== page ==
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Drug resistance in human immunodeficiency virus type-1 infected Zambian children using adult fixed dose combination stavudine, lamivudine, and nevirapine
Global Health Sciences Literature Digest
Published October 18, 2010
Journal Article

Gupta RK, Ford D, Mulenga V, Walker AS, Kabamba D, Kalumbi M, Grant PR, Ferrier A, Pillay D, Gibb DM, Chintu C. .Drug resistance in human immunodeficiency virus type-1 infected Zambian children using adult fixed dose combination stavudine, lamivudine, and nevirapine. Pediatr Infect Dis J. 2010; 29:e57-62.

In Context

Fixed-dose combination (FDC) antiretroviral therapy (ART) has the benefits of reducing the complexity of antiretroviral therapy (ART), reducing pill burden and increasing adherence. Triomune (an FDC containing stavudine [d4T], lamivudine [3TC] and nevirapine [NVP]) is the most widely used FDC in sub-Saharan Africa for first-line ART. Children have been dosed using quartered tablets. However, the amount of NVP in the adult formulation of Triomune has been associated with subtherapeutic concentrations of NVP in young children <15 kg because of their more rapid metabolism of NVP,(1, 2) which in turn could be associated with increased risk of virologic failure and drug resistance.


To evaluate antiretroviral resistance in a cohort of children and adolescents being treated with the adult formulation of Triomune.


The Children with HIV Antibiotic Prophylaxis (CHAP2) study is a prospective cohort study of HIV-infected Zambian children who participated in an earlier trial of cotrimoxazole prophylaxis prior to the introduction of ART.


Children eligible for ART received either a half or a whole Triomune 30 tablet and were followed every 6 months. Genotypic resistance was determined in stored serum samples for the pol gene and classified by the IAS-USA system.(3)


A total of 114 children began ART between June 2003 and December 2005. Twenty-one (18%) had some prior use of ART. Follow up was through February 2008. Eight children died, and 3 were lost to follow-up in the first 6 months of treatment; in general these children had more severe disease at ART initiation. At 24 months, 84 (82%) of the remaining 103 children were still attending the clinic, 17 had stopped attending, and 2 had died. Of the 74 children with viral loads at 24 months, 51 (69%) had <50 copies/mL, and at 36 months, 37 (59%) had <50 copies/mL. Overall of the 103 children surviving at least 6 months, 27 (26%) had virologic failure by 24 months; 26 of these children were successfully genotyped. Twenty-five had non-nucleoside reverse transcriptase inhibitor (NNRTI) resistance, and 22 (84%) had 3TC resistance (M184V); 8 (31%) had ≥1 thymidine analogue mutation and 4 (15%) had ≥2. Overall 21% of 103 children followed for >6 months had high-level resistance to NNRTI and 3TC by two years (no difference between those with and without prior ART histories).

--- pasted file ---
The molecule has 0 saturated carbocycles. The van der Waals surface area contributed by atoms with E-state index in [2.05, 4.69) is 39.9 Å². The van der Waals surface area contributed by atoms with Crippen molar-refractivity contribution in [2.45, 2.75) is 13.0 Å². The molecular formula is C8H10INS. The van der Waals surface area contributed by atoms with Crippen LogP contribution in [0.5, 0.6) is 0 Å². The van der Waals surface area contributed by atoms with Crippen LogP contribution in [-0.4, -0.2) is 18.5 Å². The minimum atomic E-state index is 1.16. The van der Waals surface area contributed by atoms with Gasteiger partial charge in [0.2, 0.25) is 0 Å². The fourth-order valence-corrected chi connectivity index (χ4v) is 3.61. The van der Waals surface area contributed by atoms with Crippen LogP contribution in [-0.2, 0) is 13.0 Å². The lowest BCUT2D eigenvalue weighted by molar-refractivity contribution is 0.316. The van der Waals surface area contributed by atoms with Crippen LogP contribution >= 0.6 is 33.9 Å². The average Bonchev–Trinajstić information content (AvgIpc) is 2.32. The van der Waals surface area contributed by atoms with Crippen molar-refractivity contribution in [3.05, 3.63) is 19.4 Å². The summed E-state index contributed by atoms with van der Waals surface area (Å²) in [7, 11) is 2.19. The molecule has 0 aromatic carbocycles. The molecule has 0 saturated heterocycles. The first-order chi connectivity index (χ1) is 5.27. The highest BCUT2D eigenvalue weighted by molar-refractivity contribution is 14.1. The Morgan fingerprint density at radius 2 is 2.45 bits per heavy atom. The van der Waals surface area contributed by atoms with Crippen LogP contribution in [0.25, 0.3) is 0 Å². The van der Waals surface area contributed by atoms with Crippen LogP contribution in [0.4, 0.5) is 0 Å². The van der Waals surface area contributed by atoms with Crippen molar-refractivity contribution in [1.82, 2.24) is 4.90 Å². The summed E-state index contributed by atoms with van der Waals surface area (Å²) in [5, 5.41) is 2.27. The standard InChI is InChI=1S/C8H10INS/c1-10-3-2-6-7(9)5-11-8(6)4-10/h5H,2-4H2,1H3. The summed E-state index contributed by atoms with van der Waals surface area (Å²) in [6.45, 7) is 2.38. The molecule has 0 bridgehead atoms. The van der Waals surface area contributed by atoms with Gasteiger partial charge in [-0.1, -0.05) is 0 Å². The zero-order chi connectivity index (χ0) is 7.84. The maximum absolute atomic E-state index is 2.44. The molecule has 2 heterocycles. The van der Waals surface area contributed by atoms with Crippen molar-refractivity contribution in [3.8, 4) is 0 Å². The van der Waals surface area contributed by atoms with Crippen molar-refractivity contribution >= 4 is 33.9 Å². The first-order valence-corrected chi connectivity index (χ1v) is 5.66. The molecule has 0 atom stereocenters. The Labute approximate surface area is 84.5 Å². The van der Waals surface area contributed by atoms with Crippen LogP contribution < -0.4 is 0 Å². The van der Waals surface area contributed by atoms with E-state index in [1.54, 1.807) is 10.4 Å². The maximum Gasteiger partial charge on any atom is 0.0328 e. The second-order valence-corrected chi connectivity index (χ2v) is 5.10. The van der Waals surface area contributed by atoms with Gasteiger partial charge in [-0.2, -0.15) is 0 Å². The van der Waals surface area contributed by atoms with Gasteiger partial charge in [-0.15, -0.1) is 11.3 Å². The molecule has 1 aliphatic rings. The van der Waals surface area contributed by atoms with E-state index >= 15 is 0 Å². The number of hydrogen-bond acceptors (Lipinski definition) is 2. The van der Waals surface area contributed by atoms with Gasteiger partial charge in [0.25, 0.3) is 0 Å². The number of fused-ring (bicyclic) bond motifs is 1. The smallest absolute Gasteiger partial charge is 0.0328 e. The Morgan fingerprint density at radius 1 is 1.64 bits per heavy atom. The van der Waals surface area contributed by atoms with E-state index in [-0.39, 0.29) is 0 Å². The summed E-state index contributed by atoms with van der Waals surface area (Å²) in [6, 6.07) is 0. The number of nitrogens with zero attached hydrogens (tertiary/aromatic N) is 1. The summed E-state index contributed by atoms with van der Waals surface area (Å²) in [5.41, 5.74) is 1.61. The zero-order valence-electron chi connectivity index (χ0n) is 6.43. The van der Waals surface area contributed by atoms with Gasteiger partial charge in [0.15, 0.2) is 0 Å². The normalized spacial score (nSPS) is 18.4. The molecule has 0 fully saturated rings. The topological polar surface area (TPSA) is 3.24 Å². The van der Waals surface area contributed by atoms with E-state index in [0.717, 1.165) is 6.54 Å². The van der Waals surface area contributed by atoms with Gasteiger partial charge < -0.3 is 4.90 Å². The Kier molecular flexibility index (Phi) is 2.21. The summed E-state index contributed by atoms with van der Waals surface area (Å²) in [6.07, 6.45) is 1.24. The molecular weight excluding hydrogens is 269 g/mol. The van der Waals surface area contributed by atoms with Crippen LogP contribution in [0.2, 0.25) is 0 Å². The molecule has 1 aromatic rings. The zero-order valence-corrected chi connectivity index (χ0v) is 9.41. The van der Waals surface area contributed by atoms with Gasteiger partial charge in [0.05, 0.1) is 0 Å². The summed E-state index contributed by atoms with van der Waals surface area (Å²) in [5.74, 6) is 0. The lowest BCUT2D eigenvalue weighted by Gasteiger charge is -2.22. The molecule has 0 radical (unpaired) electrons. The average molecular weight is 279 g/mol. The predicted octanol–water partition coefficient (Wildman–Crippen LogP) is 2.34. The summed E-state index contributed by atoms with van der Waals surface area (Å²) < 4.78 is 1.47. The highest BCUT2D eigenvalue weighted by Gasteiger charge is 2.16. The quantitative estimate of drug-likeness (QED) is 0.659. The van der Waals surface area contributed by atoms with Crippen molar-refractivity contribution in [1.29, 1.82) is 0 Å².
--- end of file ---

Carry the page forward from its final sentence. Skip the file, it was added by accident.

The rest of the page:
Sixty-nine percent of children attending clinic at 24 months had achieved virologic suppression, but 21% had high-level resistance to NNRTI and 3TC.

Study Quality

Using the Newcastle Ottawa scale for cohort studies, this was a high quality study with losses to follow up clearly reported.

Programmatic Implications

The implication of this study is in order to reap the benefits of generic, inexpensive NNRI-containing ART, access to frequent, low-cost plasma viral load testing is needed to limit emergence of extensive resistance when appropriate second- and third-line regimens are available.


  1. Ellis JC, L'Homme RF, Ewings FM, et al. Nevirapine concentrations in HIV-infected children treated with divided fixed-dose combination antiretroviral tablets in Malawi and Zambia. Antivir Ther. 2007; 12:253-260.
  2. Corbett AH, Hosseinipour MC, Nyirenda J, et al. Pharmacokinetics of generic and trade formulations of lamivudine, stavudine, and nevirapine in HIV-infected Malawian children. Antivir Ther 2010; 15:83-90.
  3. International AIDS Society-USA. HIV Drug Resistance Mutations. Accessed 22 September 2010.